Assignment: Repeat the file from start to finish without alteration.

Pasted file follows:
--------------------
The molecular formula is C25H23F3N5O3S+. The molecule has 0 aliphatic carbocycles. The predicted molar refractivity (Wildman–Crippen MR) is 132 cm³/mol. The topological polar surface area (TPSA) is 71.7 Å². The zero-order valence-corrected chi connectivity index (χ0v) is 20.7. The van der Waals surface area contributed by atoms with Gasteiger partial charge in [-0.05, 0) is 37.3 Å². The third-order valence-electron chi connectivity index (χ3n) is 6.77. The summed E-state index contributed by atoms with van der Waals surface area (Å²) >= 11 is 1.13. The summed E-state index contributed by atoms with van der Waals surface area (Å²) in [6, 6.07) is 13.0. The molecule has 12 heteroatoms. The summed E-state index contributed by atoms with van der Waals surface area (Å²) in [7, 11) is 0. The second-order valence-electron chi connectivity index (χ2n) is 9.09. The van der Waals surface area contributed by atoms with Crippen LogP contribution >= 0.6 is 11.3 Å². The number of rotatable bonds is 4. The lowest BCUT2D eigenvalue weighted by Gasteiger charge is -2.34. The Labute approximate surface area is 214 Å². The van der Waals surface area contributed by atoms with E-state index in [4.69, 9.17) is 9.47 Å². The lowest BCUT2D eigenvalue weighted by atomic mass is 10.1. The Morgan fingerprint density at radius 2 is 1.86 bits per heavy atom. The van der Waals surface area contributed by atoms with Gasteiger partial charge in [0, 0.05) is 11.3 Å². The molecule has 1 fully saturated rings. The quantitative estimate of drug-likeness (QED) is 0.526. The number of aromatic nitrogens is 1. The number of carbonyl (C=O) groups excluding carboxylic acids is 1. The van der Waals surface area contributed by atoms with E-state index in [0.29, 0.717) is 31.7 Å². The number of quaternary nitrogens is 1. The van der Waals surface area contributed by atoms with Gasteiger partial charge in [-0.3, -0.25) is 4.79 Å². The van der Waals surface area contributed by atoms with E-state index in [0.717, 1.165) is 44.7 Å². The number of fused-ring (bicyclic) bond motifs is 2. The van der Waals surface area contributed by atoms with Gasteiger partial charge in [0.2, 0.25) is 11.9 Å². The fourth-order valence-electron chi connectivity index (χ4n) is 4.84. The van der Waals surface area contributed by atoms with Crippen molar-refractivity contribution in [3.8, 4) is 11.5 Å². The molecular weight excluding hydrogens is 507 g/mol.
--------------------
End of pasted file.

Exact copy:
The molecular formula is C25H23F3N5O3S+. The molecule has 0 aliphatic carbocycles. The predicted molar refractivity (Wildman–Crippen MR) is 132 cm³/mol. The topological polar surface area (TPSA) is 71.7 Å². The zero-order valence-corrected chi connectivity index (χ0v) is 20.7. The van der Waals surface area contributed by atoms with Gasteiger partial charge in [-0.05, 0) is 37.3 Å². The third-order valence-electron chi connectivity index (χ3n) is 6.77. The summed E-state index contributed by atoms with van der Waals surface area (Å²) >= 11 is 1.13. The summed E-state index contributed by atoms with van der Waals surface area (Å²) in [6, 6.07) is 13.0. The molecule has 12 heteroatoms. The summed E-state index contributed by atoms with van der Waals surface area (Å²) in [7, 11) is 0. The second-order valence-electron chi connectivity index (χ2n) is 9.09. The van der Waals surface area contributed by atoms with Crippen LogP contribution >= 0.6 is 11.3 Å². The number of rotatable bonds is 4. The lowest BCUT2D eigenvalue weighted by Gasteiger charge is -2.34. The Labute approximate surface area is 214 Å². The van der Waals surface area contributed by atoms with E-state index in [4.69, 9.17) is 9.47 Å². The lowest BCUT2D eigenvalue weighted by atomic mass is 10.1. The Morgan fingerprint density at radius 2 is 1.86 bits per heavy atom. The van der Waals surface area contributed by atoms with Gasteiger partial charge in [0, 0.05) is 11.3 Å². The molecule has 1 fully saturated rings. The quantitative estimate of drug-likeness (QED) is 0.526. The number of aromatic nitrogens is 1. The number of carbonyl (C=O) groups excluding carboxylic acids is 1. The van der Waals surface area contributed by atoms with E-state index in [0.29, 0.717) is 31.7 Å². The number of quaternary nitrogens is 1. The van der Waals surface area contributed by atoms with Gasteiger partial charge in [-0.3, -0.25) is 4.79 Å². The van der Waals surface area contributed by atoms with E-state index in [0.717, 1.165) is 44.7 Å². The number of fused-ring (bicyclic) bond motifs is 2. The van der Waals surface area contributed by atoms with Gasteiger partial charge in [0.2, 0.25) is 11.9 Å². The fourth-order valence-electron chi connectivity index (χ4n) is 4.84. The van der Waals surface area contributed by atoms with Crippen molar-refractivity contribution in [3.8, 4) is 11.5 Å². The molecular weight excluding hydrogens is 507 g/mol.